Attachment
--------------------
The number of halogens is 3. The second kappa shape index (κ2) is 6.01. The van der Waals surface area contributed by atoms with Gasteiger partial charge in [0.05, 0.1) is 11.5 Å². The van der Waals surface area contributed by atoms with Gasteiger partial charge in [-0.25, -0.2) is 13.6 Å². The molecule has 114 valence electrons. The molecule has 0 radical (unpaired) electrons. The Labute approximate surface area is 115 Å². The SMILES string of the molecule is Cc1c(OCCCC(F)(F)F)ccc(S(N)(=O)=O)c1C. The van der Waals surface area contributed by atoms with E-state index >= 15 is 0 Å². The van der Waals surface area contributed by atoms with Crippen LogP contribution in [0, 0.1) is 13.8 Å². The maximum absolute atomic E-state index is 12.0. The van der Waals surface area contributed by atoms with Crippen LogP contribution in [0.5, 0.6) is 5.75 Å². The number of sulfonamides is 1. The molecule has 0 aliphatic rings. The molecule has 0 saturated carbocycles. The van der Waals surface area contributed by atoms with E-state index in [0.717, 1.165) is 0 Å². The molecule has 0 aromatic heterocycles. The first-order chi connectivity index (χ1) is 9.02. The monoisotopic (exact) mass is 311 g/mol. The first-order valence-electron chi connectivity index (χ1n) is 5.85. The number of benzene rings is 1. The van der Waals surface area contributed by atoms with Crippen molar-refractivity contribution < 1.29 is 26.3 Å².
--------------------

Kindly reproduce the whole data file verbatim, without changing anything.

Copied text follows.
The number of halogens is 3. The second kappa shape index (κ2) is 6.01. The van der Waals surface area contributed by atoms with Gasteiger partial charge in [0.05, 0.1) is 11.5 Å². The van der Waals surface area contributed by atoms with Gasteiger partial charge in [-0.25, -0.2) is 13.6 Å². The molecule has 114 valence electrons. The molecule has 0 radical (unpaired) electrons. The Labute approximate surface area is 115 Å². The SMILES string of the molecule is Cc1c(OCCCC(F)(F)F)ccc(S(N)(=O)=O)c1C. The van der Waals surface area contributed by atoms with E-state index >= 15 is 0 Å². The van der Waals surface area contributed by atoms with Crippen LogP contribution in [0, 0.1) is 13.8 Å². The maximum absolute atomic E-state index is 12.0. The van der Waals surface area contributed by atoms with Crippen LogP contribution in [0.5, 0.6) is 5.75 Å². The number of sulfonamides is 1. The molecule has 0 aliphatic rings. The molecule has 0 saturated carbocycles. The van der Waals surface area contributed by atoms with E-state index in [0.717, 1.165) is 0 Å². The molecule has 0 aromatic heterocycles. The first-order chi connectivity index (χ1) is 9.02. The monoisotopic (exact) mass is 311 g/mol. The first-order valence-electron chi connectivity index (χ1n) is 5.85. The number of benzene rings is 1. The van der Waals surface area contributed by atoms with Crippen molar-refractivity contribution < 1.29 is 26.3 Å².